Jada woke up Tuesday morning not looking good. She was flushed, sweaty, and not her usual bouncy self. She complained of having had an upset stomach all night. For someone who delights in school, her insistence that she had to stay home had to be taken seriously. So Amy and I scrambled to cancel meetings and move things around, and Amy stayed home while I headed out of the house, with the deal being that I would return later that morning and work from home so Amy could go into work.
Of course, Aaron watched this all unfold before his eyes and decided that his stomach hurt too. It probably did, but from a self-inflicted desire to stay home. Despite his flair for the dramatic, it wasn’t working on Amy and me. I dragged him to school, dropped him off, and headed to my first meeting.
By the time I returned home less than two hours later, Jada was already looking and feeling a lot better. Amy headed off to work, and I set up my home office and got productive. By lunchtime, Jada’s appetite had returned, so I fed her lunch. An hour later, with her spirits basically back to normal, I walked her to school and headed back into the office to complete the day.
I suspect that she got a twinge of whatever has laid out other kids. She’s pretty hearty like that; what makes other boys and girls vomit and ache and reel just leaves her a little sweaty and not feeling quite right, and once she’s had a few extra hours to bum around and a little bit of medicine, she’s ready to get back to her usual school routine.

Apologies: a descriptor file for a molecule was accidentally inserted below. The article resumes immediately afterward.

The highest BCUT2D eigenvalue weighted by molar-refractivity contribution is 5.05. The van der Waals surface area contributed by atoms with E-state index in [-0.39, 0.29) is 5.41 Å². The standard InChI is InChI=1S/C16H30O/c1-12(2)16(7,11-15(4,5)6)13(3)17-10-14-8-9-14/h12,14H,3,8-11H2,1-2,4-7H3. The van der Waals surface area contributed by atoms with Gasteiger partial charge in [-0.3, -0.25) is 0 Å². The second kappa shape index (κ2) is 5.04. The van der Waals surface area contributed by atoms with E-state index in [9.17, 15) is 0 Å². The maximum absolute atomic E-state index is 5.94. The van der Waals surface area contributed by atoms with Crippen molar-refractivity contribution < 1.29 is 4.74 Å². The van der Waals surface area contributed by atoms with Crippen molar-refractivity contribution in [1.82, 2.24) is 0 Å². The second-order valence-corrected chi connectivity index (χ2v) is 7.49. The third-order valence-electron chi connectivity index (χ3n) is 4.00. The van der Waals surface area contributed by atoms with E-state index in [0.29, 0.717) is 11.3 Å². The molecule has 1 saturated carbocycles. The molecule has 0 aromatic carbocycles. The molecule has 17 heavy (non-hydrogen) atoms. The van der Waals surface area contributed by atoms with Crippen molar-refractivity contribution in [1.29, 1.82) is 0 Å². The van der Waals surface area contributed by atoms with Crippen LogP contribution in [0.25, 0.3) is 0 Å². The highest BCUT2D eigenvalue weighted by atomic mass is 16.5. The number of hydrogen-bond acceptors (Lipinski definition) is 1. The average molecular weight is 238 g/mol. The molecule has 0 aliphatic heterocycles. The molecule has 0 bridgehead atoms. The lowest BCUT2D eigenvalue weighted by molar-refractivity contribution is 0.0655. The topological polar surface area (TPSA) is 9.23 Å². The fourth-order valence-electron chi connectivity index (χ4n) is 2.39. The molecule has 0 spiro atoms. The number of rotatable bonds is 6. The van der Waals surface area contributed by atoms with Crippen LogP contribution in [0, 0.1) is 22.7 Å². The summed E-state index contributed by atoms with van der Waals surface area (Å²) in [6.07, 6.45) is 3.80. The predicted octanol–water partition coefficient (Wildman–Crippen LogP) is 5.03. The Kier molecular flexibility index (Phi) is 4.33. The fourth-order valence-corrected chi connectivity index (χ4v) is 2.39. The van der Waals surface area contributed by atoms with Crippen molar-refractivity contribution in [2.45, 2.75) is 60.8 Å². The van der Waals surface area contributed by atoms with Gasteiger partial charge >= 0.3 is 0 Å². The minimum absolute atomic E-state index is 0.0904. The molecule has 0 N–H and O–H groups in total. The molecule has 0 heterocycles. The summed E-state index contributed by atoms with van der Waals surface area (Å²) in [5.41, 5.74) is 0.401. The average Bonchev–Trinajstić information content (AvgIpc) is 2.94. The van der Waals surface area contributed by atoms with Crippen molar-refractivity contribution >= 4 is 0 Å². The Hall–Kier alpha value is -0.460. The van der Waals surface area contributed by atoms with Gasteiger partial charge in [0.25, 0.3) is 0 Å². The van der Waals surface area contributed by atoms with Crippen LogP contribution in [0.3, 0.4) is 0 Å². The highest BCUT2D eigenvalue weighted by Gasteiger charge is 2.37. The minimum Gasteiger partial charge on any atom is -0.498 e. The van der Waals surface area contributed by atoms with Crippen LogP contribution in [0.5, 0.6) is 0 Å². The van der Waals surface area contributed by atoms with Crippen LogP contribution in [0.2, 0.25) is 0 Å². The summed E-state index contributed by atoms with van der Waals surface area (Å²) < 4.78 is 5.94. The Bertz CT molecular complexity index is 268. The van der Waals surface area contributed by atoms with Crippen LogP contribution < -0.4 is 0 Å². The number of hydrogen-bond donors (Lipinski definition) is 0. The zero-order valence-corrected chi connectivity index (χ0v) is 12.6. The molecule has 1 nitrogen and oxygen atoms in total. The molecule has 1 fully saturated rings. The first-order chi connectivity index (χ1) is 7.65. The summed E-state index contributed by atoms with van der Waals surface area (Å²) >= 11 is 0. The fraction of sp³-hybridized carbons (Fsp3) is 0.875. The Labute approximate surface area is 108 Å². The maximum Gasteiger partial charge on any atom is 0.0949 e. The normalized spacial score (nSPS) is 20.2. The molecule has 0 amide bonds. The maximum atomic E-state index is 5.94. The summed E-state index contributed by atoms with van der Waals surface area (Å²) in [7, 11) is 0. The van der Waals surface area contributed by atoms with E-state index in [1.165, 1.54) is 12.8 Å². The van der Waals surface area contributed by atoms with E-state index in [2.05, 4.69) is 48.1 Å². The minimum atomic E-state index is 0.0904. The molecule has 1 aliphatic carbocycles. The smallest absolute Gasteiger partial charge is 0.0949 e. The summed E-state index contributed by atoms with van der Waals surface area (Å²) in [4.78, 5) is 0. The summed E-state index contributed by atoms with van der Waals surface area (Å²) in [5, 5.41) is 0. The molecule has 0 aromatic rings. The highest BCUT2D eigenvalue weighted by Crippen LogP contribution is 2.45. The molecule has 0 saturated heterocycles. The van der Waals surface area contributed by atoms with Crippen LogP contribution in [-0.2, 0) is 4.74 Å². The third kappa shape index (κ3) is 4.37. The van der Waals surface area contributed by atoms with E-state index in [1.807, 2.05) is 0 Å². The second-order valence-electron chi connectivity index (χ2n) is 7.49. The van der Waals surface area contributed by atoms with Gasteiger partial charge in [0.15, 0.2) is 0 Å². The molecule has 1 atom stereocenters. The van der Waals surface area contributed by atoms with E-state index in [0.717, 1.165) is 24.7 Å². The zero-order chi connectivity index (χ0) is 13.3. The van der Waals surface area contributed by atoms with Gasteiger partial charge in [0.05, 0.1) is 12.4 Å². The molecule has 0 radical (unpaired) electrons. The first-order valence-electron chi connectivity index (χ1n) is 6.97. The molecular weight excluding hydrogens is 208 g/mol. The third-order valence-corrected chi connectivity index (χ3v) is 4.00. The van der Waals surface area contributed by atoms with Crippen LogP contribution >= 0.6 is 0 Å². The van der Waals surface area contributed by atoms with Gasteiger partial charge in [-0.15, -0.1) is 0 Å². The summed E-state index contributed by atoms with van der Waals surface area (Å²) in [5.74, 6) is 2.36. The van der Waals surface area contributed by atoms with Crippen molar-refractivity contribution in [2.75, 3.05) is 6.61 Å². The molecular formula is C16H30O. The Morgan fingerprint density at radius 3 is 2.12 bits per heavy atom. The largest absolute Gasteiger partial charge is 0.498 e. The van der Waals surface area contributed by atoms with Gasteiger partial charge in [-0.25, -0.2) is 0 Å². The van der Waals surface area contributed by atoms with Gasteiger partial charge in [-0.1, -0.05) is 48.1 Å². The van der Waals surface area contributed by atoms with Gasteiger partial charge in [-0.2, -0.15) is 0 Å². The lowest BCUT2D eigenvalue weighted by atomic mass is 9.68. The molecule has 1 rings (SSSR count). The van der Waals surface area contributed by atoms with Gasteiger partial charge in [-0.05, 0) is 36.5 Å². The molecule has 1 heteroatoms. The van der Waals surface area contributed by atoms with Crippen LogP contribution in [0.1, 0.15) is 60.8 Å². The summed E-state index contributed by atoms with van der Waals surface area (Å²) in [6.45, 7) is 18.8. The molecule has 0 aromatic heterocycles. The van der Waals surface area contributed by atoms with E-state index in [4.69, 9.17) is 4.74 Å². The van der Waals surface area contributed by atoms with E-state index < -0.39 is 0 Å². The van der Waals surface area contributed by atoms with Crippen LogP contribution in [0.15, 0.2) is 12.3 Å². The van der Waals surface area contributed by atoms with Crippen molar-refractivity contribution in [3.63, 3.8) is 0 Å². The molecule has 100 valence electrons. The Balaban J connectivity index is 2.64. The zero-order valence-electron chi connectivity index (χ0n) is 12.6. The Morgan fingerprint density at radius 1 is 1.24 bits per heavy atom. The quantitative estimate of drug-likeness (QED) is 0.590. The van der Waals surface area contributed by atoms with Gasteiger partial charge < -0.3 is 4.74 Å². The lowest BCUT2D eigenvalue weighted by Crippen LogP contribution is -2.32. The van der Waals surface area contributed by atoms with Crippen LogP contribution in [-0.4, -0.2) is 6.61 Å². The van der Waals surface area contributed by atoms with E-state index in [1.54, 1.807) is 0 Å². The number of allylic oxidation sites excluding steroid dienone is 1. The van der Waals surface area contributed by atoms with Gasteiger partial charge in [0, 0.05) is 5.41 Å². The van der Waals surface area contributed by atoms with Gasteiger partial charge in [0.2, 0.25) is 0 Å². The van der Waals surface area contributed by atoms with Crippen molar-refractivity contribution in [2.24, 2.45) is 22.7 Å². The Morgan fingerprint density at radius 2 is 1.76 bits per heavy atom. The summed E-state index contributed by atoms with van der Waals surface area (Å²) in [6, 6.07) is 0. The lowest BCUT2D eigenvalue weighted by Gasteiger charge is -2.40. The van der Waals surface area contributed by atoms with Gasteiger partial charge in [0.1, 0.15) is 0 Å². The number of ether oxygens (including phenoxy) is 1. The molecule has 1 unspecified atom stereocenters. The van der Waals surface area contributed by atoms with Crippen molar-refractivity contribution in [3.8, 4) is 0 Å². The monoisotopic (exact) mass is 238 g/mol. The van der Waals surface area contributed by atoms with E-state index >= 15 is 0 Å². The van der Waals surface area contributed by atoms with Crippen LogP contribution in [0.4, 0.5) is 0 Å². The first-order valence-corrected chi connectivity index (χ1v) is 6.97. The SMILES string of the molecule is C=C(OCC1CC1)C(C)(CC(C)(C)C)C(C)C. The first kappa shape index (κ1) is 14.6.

As for Aaron, once he got to school, he was fine. He just saw an opportunity to turn on the water works, and once he saw that we weren’t buying it, he shut that down and went about his usual business too.
Jada spent the rest of the week at pretty close to 100 percent; a little wobbly but not so bad that she couldn't go to school and do all of her usual things. Aaron, as you can imagine, spent the rest of the week trying to convince Amy and me that he was ill; and, as you can imagine, it didn't work, and life went on for him as well.
I’m glad our kids are fairly robust, and that they’re pretty easy to read in terms of whether they’re really sick or not. And I’m thankful Amy and I were able to negotiate this sudden change in plans. I know that for most families, sicknesses become week-long affairs involving every single family member, some more than once. And, of course, some families deal with chronic illnesses that are gut-wrenching and nerve-wracking.
We're on Easy Street in comparison, so perhaps it is inappropriate for me to even complain and chronicle what ended up being a minor blip in the grand scheme of things. But, given how busy our lives are, there was drama. We emerge thankful that we have it relatively smooth, and admiring of those who have to slog through so much more so much more often.